C-12. Decontaminate Nuclear-Contaminated Patients

The practical decontamination of nuclear-contaminated patients is easily accomplished without interfering with the required medical care.

NOTE

Patients must be monitored by using a radiac meter (AN/VDR2, AN/PDR27, or AN/PDR77) before, during, and after each step of the decontamination procedure.

C-13. Decontaminate a Litter Nuclear-Contaminated Patient

a. Remove patient's personal effects. Patient decontamination team members remove the patient's personal effects and place them in a plastic bag. Place plastic bag in a clean holding area.

b. Remove patient's clothing. Patient decontamination team members remove the patient's outer clothing as described for chemical agent patients. Do not remove bandages, tourniquets, or splints. Move the patient to a clean litter. Place the patient's contaminated clothing in a plastic bag and move the bagged clothing to the contaminated waste dump.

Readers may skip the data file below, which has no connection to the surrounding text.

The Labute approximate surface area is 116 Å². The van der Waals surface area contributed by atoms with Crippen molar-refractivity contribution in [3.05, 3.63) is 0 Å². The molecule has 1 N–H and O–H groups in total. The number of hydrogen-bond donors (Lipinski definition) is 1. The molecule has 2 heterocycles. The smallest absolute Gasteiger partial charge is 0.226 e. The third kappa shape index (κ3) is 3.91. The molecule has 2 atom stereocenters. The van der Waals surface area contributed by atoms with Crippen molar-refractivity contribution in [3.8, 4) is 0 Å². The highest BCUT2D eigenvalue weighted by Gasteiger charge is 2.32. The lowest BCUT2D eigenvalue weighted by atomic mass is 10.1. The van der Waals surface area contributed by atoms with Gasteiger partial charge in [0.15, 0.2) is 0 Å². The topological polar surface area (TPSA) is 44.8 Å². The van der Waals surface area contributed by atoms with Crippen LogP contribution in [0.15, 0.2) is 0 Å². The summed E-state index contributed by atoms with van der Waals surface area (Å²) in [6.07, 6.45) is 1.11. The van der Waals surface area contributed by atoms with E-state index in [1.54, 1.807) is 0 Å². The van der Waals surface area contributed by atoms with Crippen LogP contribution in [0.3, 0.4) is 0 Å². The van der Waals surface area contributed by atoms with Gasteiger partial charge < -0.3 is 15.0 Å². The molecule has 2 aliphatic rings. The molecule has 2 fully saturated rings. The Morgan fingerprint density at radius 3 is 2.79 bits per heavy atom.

NOTE

Patients arriving at the MTF in MOPP will only have their MOPP removed. They can remain in their BDU unless contamination is found on it.

c. Spot decontaminate patient's skin. Wash exposed skin surfaces with soap and warm water. Wash the hair with soap and warm water, or clip the hair and wash the scalp with soap and warm water.

d. Transfer patient to hotline. Move the patient to the hotline. Two medics from the clean side of the hotline move the patient into the clean treatment area.

C-14. Decontaminate an Ambulatory Nuclear-Contaminated Patient

a. Remove patient's personal effects. Have the patient remove his personal effects and place them in a plastic bag.